One of the most interesting topics covered in women and gender studies courses is the importance of intersectionality, consciousness, and more recently, post-colonial feminism. Without thinking about our situated knowledge and where we ourselves stand in the world, we cannot pass judgement on other cultures. Lila Abu-Lughod is the author of “Do Muslim Women Really Need Saving? Anthropological Reflections on Cultural Relativism and Its Others.” Her writing delves into what the ‘War on Terrorism’ really entails, and discusses ways in which freedom comes in forms that may not be as familiar to those who reside in Western countries.
Her piece resonates with me extremely hard because personally I was guilty of the mindset that covering up was oppressive and restrictive. While and after reading their piece, I realize that it is only because I was raised with a Western view on what it meant to be free.
It is only looking through the Western (and Islamophobic) lens that we pass the judgement that it is oppressive to women to cover up. In actuality, within the ultra-conservative denomination of Judaism (Chassidic or Orthodox) the women are also expected to dress modestly, covering themselves from the neck to the elbows and ankles, married women also not showing anyone but their family (many times only their husband) their real hair. In very devout Christian faiths as well it is normal to dress very conservatively, in the same fashion covering as much skin as possible. These religions are not faced with the same scrutiny as Islam faces, and the reason behind that is Western Exceptionalism and Orientalism.
Speaking from personal experience, my best friend in middle school was Muslim. Her family was not ultra-religious though she did avoid eating pork and observed the holidays. Once she reached the age, she was given the choice whether she wanted to wear the veil or not and though she chose not to (her mother also did not wear the veil) she could have and that would also have been okay with her parents. I am sure this is the same experience that many who reside in Middle Eastern countries have, and it is offensive to think that simply because covering up and wearing a veil is a foreign/unfamiliar concept, that it is oppressive, or that they are in a position to be “saved.” As stated by Abu-Lughod in her abstract, “We need to develop a serious appreciation of differences among women of the world-as products of different histories, expressions of different circumstances, and manifestations of different structured desires” (Lughod 783). She goes further and calls out the language – ‘save’ for implying a superiority and invasive tone. What her writing taught me was that post-colonial feminism is the only way to truly and wholly empathize with the maximum number of women’s experiences, and truly champion a liberated world.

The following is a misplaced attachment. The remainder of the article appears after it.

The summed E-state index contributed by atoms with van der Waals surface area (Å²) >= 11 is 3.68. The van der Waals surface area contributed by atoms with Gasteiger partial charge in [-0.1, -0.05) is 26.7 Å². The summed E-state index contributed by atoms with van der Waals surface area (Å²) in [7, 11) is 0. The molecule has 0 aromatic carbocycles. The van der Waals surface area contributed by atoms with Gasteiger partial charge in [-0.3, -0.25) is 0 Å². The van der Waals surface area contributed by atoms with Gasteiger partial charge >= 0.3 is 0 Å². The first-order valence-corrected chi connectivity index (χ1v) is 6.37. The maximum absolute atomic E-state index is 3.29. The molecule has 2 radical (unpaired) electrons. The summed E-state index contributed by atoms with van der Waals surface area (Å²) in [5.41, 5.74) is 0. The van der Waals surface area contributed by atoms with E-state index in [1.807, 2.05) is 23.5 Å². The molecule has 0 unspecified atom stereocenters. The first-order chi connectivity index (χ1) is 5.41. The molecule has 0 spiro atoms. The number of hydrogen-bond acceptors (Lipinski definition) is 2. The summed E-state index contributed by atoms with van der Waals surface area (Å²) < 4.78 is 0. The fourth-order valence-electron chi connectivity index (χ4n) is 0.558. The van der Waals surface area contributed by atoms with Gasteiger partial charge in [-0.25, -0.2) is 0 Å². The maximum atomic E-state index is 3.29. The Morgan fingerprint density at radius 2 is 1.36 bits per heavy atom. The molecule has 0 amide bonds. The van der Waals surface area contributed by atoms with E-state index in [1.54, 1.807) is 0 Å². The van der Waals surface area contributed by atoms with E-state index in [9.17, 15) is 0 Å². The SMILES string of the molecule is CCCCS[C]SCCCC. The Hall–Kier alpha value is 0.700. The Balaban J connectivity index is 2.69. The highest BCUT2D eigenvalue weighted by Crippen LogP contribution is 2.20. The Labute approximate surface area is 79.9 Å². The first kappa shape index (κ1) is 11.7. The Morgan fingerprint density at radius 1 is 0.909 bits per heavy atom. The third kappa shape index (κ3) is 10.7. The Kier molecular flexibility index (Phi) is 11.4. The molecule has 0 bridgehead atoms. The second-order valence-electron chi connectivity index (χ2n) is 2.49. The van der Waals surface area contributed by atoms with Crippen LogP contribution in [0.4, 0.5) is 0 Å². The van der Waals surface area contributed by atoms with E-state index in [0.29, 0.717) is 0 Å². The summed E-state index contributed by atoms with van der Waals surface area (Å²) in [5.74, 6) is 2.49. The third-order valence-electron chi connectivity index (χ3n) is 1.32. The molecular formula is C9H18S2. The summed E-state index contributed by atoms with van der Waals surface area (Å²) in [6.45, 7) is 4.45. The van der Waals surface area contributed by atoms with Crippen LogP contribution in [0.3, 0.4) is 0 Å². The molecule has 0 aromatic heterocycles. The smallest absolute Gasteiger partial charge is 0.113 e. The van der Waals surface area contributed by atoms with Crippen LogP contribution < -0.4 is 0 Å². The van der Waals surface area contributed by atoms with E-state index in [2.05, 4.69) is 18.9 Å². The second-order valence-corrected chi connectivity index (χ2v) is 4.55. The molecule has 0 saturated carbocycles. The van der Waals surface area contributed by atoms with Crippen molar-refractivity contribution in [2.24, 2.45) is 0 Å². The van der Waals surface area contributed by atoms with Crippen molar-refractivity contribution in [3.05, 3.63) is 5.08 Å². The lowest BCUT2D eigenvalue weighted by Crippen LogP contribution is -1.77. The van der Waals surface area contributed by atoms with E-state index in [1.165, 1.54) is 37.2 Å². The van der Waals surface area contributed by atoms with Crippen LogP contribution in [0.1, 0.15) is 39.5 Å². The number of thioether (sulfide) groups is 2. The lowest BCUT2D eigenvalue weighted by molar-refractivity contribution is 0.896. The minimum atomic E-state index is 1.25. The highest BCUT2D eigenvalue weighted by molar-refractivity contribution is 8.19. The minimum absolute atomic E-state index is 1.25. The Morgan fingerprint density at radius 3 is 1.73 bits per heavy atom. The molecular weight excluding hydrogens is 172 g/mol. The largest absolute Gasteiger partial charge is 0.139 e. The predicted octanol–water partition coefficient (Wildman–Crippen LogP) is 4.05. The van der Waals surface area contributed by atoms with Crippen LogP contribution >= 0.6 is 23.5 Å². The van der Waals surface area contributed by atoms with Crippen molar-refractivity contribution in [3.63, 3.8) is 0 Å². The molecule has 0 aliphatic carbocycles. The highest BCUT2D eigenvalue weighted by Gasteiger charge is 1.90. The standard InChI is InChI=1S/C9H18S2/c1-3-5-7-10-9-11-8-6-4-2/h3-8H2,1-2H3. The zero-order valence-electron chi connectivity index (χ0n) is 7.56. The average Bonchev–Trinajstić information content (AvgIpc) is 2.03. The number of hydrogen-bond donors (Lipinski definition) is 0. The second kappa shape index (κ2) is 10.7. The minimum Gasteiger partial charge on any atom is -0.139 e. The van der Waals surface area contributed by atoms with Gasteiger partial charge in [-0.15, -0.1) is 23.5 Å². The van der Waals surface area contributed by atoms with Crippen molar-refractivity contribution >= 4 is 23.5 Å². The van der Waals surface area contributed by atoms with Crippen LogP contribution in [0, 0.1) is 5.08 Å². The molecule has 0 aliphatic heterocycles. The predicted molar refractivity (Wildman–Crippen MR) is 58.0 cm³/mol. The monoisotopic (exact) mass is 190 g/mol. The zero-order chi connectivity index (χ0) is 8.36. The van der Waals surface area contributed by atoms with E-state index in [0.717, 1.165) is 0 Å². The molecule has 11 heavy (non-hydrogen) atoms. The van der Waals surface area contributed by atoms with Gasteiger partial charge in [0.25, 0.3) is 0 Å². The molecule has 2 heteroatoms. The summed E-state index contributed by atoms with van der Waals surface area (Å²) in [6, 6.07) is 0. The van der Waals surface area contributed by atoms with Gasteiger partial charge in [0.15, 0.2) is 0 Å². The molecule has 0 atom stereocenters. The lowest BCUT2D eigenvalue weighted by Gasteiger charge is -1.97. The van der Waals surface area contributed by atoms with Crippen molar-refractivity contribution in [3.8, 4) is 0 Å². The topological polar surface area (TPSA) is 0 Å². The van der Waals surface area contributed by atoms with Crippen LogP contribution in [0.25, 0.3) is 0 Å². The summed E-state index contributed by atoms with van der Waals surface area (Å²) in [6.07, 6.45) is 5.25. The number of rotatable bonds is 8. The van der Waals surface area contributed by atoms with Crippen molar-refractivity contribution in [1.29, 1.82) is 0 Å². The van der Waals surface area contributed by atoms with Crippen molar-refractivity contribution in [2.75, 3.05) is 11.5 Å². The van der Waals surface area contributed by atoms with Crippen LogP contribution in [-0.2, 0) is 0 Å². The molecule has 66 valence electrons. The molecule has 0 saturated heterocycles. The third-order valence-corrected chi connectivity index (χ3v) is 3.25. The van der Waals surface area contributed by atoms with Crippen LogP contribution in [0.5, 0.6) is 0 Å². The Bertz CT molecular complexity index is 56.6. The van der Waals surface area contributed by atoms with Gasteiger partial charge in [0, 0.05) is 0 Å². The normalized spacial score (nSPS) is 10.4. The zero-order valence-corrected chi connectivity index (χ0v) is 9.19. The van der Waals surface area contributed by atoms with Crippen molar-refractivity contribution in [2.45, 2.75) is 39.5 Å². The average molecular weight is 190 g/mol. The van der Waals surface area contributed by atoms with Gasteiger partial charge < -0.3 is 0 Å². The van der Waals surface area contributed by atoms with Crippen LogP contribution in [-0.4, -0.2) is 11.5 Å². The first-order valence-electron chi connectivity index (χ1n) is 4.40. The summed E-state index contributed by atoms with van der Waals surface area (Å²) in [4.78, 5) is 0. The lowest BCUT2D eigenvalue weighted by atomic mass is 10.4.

-- works cited --
Abu-Lughod, Lila. “Do Muslim Women Really Need Saving? Anthropological Reflections on Cultural Relativism and Its Others.” American Anthropologist 104, no. 3 (2002): 783–90.